People end up being let go so that those remaining can make the minimum wage. Then what that happens, Obama and the Democrats come along and start talking about how mean and selfish and greedy business owners are. This has been the Democrat Party trick for as long as I can remember. These people who have had their hours cut and have lost health care, there is not a minimum wage increase being talked about that can restore what they have lost via their hours being cut.
There isn't enough money here.
That's not what this is about. It isn't about making people wealthier. It isn't about people making more money. This is a pure political play. This is about the poor being fooled into thinking only Obama cares about 'em and that nobody else does. Obama is who has created the atmosphere that they can't thrive. Obama is their biggest obstacle. Obama and his policies are their biggest problem, and yet he gets to portray himself as a solution.
That's all this attempt is. It's all it's been since the minimum wage was created. Like I say, there is not a law that can make somebody more valuable to a business, not a law that can make somebody rich. Well, wait a minute now. Obama can play crony capitalism with CEOs and make them richer, but that's not for you. It's not gonna work that way for you, because you don't bring enough to the table. All you bring is a vote. If you run a corporation, you can bring a lot to Obama.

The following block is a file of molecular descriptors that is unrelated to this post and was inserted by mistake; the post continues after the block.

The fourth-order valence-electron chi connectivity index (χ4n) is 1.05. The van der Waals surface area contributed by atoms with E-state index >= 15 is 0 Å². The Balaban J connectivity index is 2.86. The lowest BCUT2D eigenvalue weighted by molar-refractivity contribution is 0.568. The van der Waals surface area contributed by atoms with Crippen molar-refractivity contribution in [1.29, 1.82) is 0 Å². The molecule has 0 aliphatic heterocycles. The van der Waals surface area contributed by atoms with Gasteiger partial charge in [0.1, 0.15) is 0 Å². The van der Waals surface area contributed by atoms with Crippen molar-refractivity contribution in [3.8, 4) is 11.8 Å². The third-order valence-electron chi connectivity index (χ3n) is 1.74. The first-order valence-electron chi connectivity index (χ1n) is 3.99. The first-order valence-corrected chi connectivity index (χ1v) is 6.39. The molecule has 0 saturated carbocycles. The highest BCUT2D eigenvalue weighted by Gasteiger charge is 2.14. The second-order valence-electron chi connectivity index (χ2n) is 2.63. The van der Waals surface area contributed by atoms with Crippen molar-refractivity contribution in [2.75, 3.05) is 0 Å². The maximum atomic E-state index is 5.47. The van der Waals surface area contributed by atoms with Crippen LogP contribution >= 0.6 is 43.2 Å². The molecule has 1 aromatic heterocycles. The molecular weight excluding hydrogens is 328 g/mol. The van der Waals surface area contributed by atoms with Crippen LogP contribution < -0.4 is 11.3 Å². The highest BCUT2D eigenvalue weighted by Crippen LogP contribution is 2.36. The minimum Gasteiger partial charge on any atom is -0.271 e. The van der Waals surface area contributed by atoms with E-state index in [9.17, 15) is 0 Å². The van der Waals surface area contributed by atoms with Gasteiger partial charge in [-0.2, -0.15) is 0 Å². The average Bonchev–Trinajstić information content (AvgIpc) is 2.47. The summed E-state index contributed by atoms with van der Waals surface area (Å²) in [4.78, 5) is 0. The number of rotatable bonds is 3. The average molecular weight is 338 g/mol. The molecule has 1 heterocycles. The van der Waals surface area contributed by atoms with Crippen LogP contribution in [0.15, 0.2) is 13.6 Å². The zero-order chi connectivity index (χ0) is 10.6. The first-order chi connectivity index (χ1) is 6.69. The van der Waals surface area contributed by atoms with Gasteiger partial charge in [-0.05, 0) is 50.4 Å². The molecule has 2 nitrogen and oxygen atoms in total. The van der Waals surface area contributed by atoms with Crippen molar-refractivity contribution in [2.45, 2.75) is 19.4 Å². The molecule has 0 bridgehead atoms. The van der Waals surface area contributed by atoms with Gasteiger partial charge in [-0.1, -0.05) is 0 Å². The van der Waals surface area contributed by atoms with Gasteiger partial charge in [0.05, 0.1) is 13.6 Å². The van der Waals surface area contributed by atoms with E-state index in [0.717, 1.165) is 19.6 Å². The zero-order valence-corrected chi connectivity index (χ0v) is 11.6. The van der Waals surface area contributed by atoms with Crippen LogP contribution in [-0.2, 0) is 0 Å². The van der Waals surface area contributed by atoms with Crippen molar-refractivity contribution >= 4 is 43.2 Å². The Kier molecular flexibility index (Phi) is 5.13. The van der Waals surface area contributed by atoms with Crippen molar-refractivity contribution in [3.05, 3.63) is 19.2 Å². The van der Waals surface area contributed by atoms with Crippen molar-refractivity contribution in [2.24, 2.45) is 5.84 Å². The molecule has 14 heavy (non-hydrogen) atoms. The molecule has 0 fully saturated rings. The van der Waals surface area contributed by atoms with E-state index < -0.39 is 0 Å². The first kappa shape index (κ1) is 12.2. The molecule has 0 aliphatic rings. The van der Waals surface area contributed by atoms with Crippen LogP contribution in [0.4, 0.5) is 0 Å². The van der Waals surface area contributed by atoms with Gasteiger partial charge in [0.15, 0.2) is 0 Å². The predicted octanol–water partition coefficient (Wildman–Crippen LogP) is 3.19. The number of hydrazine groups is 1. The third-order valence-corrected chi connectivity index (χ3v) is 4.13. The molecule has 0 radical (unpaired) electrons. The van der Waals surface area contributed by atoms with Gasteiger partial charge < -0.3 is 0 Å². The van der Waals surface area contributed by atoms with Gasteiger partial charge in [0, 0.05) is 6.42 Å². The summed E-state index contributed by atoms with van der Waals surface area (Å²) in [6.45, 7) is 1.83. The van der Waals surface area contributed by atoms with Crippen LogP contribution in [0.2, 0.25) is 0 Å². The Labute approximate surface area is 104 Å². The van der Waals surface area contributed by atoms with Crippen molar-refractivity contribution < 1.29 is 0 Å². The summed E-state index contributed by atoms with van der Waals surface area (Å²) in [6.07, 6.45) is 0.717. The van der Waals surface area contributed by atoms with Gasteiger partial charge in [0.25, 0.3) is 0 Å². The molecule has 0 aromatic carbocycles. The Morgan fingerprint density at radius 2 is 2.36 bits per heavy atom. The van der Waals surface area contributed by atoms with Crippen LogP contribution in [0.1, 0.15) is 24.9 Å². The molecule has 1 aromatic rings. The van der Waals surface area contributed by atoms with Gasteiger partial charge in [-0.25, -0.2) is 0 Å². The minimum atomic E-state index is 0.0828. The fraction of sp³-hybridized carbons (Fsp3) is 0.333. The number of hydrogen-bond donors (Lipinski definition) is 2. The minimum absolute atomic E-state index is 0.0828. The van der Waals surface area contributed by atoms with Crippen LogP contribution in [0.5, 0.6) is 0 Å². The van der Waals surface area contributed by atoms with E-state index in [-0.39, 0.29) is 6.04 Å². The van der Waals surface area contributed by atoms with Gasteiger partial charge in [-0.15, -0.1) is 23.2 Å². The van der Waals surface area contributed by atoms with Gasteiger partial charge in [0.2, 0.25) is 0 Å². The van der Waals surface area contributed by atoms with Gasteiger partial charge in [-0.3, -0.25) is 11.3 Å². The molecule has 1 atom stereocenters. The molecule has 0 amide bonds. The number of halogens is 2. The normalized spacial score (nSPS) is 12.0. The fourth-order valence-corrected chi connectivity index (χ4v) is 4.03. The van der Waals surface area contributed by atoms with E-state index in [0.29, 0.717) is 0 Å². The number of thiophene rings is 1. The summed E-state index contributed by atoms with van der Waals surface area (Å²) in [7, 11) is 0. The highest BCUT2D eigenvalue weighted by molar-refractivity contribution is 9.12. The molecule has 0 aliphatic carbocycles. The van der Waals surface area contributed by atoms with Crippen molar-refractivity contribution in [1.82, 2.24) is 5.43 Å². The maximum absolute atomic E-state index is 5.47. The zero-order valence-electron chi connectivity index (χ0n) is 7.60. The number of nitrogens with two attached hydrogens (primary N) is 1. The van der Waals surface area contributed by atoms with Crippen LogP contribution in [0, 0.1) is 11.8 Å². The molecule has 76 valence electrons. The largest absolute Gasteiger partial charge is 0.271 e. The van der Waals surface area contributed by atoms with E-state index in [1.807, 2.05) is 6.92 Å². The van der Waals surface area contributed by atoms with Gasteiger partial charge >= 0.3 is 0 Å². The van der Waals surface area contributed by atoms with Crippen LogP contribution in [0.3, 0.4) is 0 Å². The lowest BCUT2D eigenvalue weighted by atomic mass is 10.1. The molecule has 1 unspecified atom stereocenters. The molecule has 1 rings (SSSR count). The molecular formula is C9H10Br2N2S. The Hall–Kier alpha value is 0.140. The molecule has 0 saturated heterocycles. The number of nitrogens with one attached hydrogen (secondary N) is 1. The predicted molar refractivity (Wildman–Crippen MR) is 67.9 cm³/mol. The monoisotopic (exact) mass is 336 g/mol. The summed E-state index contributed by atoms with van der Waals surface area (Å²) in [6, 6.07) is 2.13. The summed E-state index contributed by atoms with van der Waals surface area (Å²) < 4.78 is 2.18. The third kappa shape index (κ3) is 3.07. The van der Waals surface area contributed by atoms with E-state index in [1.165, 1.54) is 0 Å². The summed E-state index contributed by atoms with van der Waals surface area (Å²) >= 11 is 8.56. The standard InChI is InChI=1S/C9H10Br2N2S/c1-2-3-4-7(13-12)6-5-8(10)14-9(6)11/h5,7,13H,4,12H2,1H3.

This is hideous stuff.
It really is.
RUSH: You know what else raising the minimum wage could result in, ladies and gentlemen? It could, in some cases, lead to employers hiring illegals. Employers don't have to pay the Obamacare penalty for illegal aliens, either. You know that that happens. (The illegals, since they're illegal, they'll work for less than minimum wage.) These idiots sit up there and they do not understand the dynamic reaction to the things they impose on me. They think they'll raise taxes, and these suckers will just sit there and pay it. They think they're gonna raise the minimum wage on businesses, and they'll just sit there and pay it rather than trying to find a way around it, which is what happens.
They never do get it.